Development of these kicks meant that new sparring strategies had to be devised. Blocking these kicks is ineffective and retreating serves no purpose except allow the attacker another opportunity to attack. The only effective defense was to evade in a way that permits an immediate counterattack. This led to the development of lateral movements with a kicking component. In response to the axe kick, an extremely close-in kicking technique, using a punch as a counterattack as traditional Taekwondo used was not effective and even dangerous. Because of the axe kick, longer kicking distances started being used. Fancy footwork, which positioned the defender for executing a counter kick, became a hallmark of Taekwondo sparring. The development of a whole class of "receiving" kicks ensued.
The development of the more powerful roundhouse kick and axe kick caused an explosion of new movement strategies. Punching and blocking almost disappeared from the repertoire of effective techniques in continuous Olympic style sparring. Fast, dynamic footwork and body movement, as foundations for powerful kicking, replaced traditional techniques. Using an attacker's movements to generate powerful counters, rather than intercepting the attack directly, as tradition Taekwondo does, places sport Taekwondo perhaps more philosophically with Judo and Aikido in terms of utilizing body movement, than it does with traditional Taekwondo. Perhaps the most revolutionary development of sport Taekwondo is the development of stances and footwork.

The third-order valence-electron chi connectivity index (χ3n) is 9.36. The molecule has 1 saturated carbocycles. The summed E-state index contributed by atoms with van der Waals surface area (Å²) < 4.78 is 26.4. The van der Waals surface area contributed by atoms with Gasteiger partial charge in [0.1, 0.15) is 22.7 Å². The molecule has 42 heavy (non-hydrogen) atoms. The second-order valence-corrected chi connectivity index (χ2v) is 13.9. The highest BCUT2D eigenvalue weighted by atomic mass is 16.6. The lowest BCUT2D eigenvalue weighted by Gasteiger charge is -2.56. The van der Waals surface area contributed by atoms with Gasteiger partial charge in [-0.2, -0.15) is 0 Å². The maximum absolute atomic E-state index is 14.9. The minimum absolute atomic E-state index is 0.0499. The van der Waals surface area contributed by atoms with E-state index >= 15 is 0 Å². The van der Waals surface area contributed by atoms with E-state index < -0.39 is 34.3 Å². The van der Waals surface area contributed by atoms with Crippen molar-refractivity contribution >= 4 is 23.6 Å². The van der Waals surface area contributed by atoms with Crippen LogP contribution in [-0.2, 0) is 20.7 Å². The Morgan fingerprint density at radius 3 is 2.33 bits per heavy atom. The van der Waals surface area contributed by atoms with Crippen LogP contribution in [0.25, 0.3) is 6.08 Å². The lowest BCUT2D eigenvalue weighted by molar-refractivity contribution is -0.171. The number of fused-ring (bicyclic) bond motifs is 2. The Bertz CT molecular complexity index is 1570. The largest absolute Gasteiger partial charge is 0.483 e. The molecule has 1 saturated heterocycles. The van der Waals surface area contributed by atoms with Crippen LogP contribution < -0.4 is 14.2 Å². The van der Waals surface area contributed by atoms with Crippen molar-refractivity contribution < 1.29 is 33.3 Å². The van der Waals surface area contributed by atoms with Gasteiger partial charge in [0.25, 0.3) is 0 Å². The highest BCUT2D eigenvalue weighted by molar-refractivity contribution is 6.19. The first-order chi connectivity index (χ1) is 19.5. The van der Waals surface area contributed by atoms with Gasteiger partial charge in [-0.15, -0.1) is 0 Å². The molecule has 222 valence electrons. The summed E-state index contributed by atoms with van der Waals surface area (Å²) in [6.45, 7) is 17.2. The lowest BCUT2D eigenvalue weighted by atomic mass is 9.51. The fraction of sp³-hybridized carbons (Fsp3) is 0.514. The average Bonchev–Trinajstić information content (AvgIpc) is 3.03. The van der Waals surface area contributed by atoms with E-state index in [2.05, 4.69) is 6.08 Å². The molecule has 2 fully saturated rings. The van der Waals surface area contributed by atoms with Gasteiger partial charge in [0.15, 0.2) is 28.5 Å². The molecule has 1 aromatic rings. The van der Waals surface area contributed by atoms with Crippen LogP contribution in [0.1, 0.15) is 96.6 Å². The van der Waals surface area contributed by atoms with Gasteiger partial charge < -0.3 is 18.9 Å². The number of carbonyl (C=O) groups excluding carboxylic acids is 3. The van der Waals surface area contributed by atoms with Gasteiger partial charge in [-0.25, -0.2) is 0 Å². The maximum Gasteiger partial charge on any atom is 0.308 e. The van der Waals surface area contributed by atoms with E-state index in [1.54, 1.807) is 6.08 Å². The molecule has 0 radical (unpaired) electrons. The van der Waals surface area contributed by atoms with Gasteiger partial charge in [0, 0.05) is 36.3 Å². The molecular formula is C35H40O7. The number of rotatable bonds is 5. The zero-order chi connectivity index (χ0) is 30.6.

The sport Taekwondo walking stance is a more natural way of moving. It is a relatively short, upright stance that allows the practitioner to move quickly in any direction. Traditional low, wide stances force the practitioner first to raise his or her body before performing any technique, which is too slow for competition.